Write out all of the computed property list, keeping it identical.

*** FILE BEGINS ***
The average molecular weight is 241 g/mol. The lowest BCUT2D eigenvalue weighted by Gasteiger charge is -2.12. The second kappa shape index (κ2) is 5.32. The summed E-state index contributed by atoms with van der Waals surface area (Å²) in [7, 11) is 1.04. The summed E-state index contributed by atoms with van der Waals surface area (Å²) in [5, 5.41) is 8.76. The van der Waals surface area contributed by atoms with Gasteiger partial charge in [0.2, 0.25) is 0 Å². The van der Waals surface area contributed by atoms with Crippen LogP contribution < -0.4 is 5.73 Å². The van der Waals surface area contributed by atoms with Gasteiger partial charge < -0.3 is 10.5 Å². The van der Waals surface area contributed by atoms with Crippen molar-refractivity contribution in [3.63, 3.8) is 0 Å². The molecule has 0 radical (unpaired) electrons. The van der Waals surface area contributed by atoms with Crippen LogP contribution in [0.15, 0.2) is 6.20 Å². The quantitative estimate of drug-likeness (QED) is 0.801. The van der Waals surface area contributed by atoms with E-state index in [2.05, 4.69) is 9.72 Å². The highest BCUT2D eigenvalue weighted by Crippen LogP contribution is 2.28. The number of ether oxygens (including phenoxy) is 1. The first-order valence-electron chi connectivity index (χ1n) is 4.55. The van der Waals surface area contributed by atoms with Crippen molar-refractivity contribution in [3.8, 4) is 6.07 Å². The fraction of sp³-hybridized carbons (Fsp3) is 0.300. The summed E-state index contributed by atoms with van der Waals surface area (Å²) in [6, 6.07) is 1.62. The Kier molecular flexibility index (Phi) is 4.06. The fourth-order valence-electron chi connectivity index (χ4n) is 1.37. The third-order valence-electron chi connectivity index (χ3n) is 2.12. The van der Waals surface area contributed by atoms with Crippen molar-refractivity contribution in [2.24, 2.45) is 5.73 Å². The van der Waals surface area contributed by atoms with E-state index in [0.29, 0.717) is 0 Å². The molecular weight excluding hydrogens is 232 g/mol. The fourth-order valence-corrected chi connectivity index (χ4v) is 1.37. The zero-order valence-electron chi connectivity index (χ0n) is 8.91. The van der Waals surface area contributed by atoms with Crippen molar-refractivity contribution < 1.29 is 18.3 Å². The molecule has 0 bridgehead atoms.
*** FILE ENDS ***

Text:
The average molecular weight is 241 g/mol. The lowest BCUT2D eigenvalue weighted by Gasteiger charge is -2.12. The second kappa shape index (κ2) is 5.32. The summed E-state index contributed by atoms with van der Waals surface area (Å²) in [7, 11) is 1.04. The summed E-state index contributed by atoms with van der Waals surface area (Å²) in [5, 5.41) is 8.76. The van der Waals surface area contributed by atoms with Gasteiger partial charge in [0.2, 0.25) is 0 Å². The van der Waals surface area contributed by atoms with Crippen LogP contribution < -0.4 is 5.73 Å². The van der Waals surface area contributed by atoms with Gasteiger partial charge < -0.3 is 10.5 Å². The van der Waals surface area contributed by atoms with Crippen molar-refractivity contribution in [3.63, 3.8) is 0 Å². The molecule has 0 radical (unpaired) electrons. The van der Waals surface area contributed by atoms with Crippen LogP contribution in [0.15, 0.2) is 6.20 Å². The quantitative estimate of drug-likeness (QED) is 0.801. The van der Waals surface area contributed by atoms with E-state index in [2.05, 4.69) is 9.72 Å². The highest BCUT2D eigenvalue weighted by Crippen LogP contribution is 2.28. The number of ether oxygens (including phenoxy) is 1. The first-order valence-electron chi connectivity index (χ1n) is 4.55. The van der Waals surface area contributed by atoms with Crippen molar-refractivity contribution in [3.8, 4) is 6.07 Å². The fraction of sp³-hybridized carbons (Fsp3) is 0.300. The summed E-state index contributed by atoms with van der Waals surface area (Å²) in [6, 6.07) is 1.62. The Kier molecular flexibility index (Phi) is 4.06. The fourth-order valence-electron chi connectivity index (χ4n) is 1.37. The third-order valence-electron chi connectivity index (χ3n) is 2.12. The van der Waals surface area contributed by atoms with Crippen molar-refractivity contribution in [2.24, 2.45) is 5.73 Å². The van der Waals surface area contributed by atoms with E-state index in [0.29, 0.717) is 0 Å². The molecular weight excluding hydrogens is 232 g/mol. The fourth-order valence-corrected chi connectivity index (χ4v) is 1.37. The zero-order valence-electron chi connectivity index (χ0n) is 8.91. The van der Waals surface area contributed by atoms with Crippen molar-refractivity contribution < 1.29 is 18.3 Å². The molecule has 0 bridgehead atoms.